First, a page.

Smart management of DERs is the only way to achieve an affordable energy transition. The alternative is what we have already started to see, in a quadrupling of balancing costs in recent years. Whereas, if done correctly, the technologies that enable domestic flexibility could save the UK up to £13billion per annum.

To do so, the system will need to transform dramatically. We need markets that will engage the demand-side, and a digitalised system that can monitor and orchestrate these DERs to ensure that they maximise the use of green electricity while managing network constraints.

The importance of trust

The success of the consumer era will be contingent on consumer engagement. However, we have a major problem - consumers do not trust their utilities.

Every year, Edelman publishes its Edelman Trust Barometer, which gauges consumer sentiment. Energy consistently ranks amongst the least trusted industries, together with financial services, and more recently social media. In fact, for the tenth year in a row, energy companies ranked amongst the least trusted in the world (Fig. 3).

Current events are likely to perpetuate the issue further.

Figure 3. Edelman Trust Barometer 2022 for industries.

The ingredients that are needed to promote trust between commercial organisations and consumers include expertise, honesty and empathy/care, and if applied to the energy sector they could make a real difference.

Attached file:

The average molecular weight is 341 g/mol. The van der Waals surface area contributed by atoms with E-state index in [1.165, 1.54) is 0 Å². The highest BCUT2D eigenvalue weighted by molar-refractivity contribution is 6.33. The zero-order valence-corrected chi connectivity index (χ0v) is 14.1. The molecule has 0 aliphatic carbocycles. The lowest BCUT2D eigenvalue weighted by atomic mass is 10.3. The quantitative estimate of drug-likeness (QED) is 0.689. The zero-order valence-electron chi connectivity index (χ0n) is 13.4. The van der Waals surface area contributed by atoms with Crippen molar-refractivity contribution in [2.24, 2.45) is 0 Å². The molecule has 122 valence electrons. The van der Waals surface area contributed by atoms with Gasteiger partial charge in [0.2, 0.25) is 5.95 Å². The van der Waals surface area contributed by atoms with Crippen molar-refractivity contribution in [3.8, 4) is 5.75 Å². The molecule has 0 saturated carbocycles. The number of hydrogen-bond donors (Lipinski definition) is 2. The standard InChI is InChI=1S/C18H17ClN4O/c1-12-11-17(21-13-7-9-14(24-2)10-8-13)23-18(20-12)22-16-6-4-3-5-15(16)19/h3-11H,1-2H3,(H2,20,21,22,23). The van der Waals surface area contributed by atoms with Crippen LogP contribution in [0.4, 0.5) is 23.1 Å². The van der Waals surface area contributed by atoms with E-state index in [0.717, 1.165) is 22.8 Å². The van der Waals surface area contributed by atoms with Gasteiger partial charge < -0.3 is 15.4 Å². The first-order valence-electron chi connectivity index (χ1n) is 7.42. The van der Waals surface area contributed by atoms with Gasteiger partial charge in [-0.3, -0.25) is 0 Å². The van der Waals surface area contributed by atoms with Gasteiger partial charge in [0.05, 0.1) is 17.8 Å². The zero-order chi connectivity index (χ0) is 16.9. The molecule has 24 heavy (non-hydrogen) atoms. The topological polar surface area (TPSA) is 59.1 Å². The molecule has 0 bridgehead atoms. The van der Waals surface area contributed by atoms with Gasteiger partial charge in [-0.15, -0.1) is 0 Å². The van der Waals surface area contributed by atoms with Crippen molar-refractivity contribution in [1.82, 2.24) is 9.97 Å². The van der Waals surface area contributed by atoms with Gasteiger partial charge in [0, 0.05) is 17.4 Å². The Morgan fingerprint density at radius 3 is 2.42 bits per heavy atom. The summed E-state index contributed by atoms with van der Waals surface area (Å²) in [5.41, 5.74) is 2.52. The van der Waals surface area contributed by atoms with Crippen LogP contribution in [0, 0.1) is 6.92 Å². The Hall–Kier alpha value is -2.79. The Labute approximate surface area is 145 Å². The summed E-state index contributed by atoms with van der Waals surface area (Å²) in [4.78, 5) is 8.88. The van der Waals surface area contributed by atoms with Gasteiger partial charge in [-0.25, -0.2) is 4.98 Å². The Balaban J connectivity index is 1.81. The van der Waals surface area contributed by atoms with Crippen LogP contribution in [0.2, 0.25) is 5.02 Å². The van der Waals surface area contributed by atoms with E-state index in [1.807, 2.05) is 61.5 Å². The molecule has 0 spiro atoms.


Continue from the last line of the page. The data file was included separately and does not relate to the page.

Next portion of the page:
Expertise needs to be communicated and reaffirmed through every touchpoint a utility may have with a customer. At the moment, however, the average wait time on the phone for one of the largest energy companies in the UK is 23 minutes and in some cases this has been as high as 2 hours and 47 minutes! Some ‘live’ chat functions also take around 18 minutes to respond.

In regards to honesty, there’s a big difference between what energy companies say about themselves versus what their customers say about them. This isn’t sustainable. Companies must be accountable and consumer centric.

For years, business models have also been based on taking advantage of loyal customers, in an approach called the ‘teeze and squeeze’. Prices would lure customers in, before then being hiked up after the first year. In the UK, this was occurring to such an extent that the government had to intervene and introduce an energy price cap to stop it from happening - a lack of care.

Rebuilding trust through technology

One solution for rebuilding trust is through the use of technology, which can aid transparency, while helping form a connection with consumers by giving them visibility and awareness of the active role they might now play in the journey to net zero. But, again, it needs to be done intelligently.

Most energy companies have a web of different technologies that don’t interact or communicate well and this ends up creating a poor employee and poor customer experience.

What is needed is a single technology platform that can deal with every aspect of the customer journey.


Although today's GB electricity market and system has successfully enabled the UK to match nearly 50% of demand with renewable generation, we need to go further and faster.

The next stage of the decarbonisation of the energy system is going to be critical and will require some big transformations – to the system, the technology and also opinion, with success reliant on consumer engagement.

We believe that the current web terminology used to describe today’s technology is a distraction and deterrent. What we should be focusing on is educating consumers and building trust. Net zero and the future energy system depends on it.